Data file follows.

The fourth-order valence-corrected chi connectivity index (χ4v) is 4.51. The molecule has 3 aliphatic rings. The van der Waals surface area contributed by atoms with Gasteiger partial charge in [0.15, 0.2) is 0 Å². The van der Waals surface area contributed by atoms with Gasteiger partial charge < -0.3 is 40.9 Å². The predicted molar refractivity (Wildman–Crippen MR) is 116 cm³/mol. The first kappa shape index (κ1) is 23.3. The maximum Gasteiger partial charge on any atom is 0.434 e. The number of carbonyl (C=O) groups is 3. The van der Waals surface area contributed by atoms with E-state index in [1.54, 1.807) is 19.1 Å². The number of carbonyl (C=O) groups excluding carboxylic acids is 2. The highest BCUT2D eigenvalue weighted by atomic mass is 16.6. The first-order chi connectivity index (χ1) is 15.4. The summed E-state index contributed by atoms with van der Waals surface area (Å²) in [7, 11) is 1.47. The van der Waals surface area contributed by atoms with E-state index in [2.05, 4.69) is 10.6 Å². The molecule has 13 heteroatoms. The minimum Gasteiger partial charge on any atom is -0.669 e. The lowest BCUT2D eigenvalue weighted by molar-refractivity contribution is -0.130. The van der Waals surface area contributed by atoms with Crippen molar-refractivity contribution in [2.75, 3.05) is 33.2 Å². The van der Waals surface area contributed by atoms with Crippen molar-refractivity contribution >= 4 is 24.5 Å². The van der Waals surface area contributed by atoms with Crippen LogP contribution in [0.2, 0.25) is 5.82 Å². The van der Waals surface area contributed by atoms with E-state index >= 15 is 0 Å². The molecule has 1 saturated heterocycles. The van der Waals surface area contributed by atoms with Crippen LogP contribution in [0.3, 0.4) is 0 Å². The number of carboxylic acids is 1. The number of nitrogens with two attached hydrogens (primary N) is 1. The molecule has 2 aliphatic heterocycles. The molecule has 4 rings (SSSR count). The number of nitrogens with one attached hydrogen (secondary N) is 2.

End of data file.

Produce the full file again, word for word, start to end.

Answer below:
The fourth-order valence-corrected chi connectivity index (χ4v) is 4.51. The molecule has 3 aliphatic rings. The van der Waals surface area contributed by atoms with Gasteiger partial charge in [0.15, 0.2) is 0 Å². The van der Waals surface area contributed by atoms with Gasteiger partial charge < -0.3 is 40.9 Å². The predicted molar refractivity (Wildman–Crippen MR) is 116 cm³/mol. The first kappa shape index (κ1) is 23.3. The maximum Gasteiger partial charge on any atom is 0.434 e. The number of carbonyl (C=O) groups is 3. The van der Waals surface area contributed by atoms with E-state index in [1.54, 1.807) is 19.1 Å². The number of carbonyl (C=O) groups excluding carboxylic acids is 2. The highest BCUT2D eigenvalue weighted by atomic mass is 16.6. The first-order chi connectivity index (χ1) is 15.4. The summed E-state index contributed by atoms with van der Waals surface area (Å²) in [7, 11) is 1.47. The van der Waals surface area contributed by atoms with E-state index in [2.05, 4.69) is 10.6 Å². The molecule has 13 heteroatoms. The minimum Gasteiger partial charge on any atom is -0.669 e. The lowest BCUT2D eigenvalue weighted by molar-refractivity contribution is -0.130. The van der Waals surface area contributed by atoms with Crippen molar-refractivity contribution in [2.75, 3.05) is 33.2 Å². The van der Waals surface area contributed by atoms with Crippen molar-refractivity contribution >= 4 is 24.5 Å². The van der Waals surface area contributed by atoms with Crippen LogP contribution in [0.2, 0.25) is 5.82 Å². The van der Waals surface area contributed by atoms with E-state index >= 15 is 0 Å². The molecule has 1 saturated heterocycles. The van der Waals surface area contributed by atoms with Crippen LogP contribution in [0.3, 0.4) is 0 Å². The number of carboxylic acids is 1. The number of nitrogens with two attached hydrogens (primary N) is 1. The molecule has 2 aliphatic heterocycles. The molecule has 4 rings (SSSR count). The number of nitrogens with one attached hydrogen (secondary N) is 2.